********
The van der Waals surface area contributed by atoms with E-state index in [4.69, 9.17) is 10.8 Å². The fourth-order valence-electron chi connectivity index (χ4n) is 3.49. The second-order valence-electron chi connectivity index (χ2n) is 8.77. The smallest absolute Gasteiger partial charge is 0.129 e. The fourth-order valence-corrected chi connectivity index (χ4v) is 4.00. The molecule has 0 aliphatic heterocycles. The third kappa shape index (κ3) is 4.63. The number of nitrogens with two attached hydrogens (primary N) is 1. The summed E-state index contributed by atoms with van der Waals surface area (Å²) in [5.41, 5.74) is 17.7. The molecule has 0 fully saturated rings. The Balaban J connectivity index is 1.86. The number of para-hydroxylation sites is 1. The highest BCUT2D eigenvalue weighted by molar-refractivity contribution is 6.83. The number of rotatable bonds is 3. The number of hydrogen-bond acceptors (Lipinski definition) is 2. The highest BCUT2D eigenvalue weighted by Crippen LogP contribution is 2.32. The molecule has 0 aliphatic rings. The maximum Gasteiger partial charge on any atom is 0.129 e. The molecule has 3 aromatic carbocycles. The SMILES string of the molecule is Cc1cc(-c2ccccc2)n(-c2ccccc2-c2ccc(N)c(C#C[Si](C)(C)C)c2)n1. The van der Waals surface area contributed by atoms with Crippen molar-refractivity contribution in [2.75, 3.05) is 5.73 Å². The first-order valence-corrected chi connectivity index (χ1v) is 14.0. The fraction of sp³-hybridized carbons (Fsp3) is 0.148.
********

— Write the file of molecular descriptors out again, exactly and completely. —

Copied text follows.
The van der Waals surface area contributed by atoms with E-state index in [4.69, 9.17) is 10.8 Å². The fourth-order valence-electron chi connectivity index (χ4n) is 3.49. The second-order valence-electron chi connectivity index (χ2n) is 8.77. The smallest absolute Gasteiger partial charge is 0.129 e. The fourth-order valence-corrected chi connectivity index (χ4v) is 4.00. The molecule has 0 aliphatic heterocycles. The third kappa shape index (κ3) is 4.63. The number of nitrogens with two attached hydrogens (primary N) is 1. The summed E-state index contributed by atoms with van der Waals surface area (Å²) in [5.41, 5.74) is 17.7. The molecule has 0 fully saturated rings. The Balaban J connectivity index is 1.86. The number of para-hydroxylation sites is 1. The highest BCUT2D eigenvalue weighted by molar-refractivity contribution is 6.83. The number of rotatable bonds is 3. The number of hydrogen-bond acceptors (Lipinski definition) is 2. The highest BCUT2D eigenvalue weighted by Crippen LogP contribution is 2.32. The molecule has 0 aliphatic rings. The maximum Gasteiger partial charge on any atom is 0.129 e. The molecule has 3 aromatic carbocycles. The SMILES string of the molecule is Cc1cc(-c2ccccc2)n(-c2ccccc2-c2ccc(N)c(C#C[Si](C)(C)C)c2)n1. The van der Waals surface area contributed by atoms with Crippen molar-refractivity contribution in [2.75, 3.05) is 5.73 Å². The first-order valence-corrected chi connectivity index (χ1v) is 14.0. The fraction of sp³-hybridized carbons (Fsp3) is 0.148.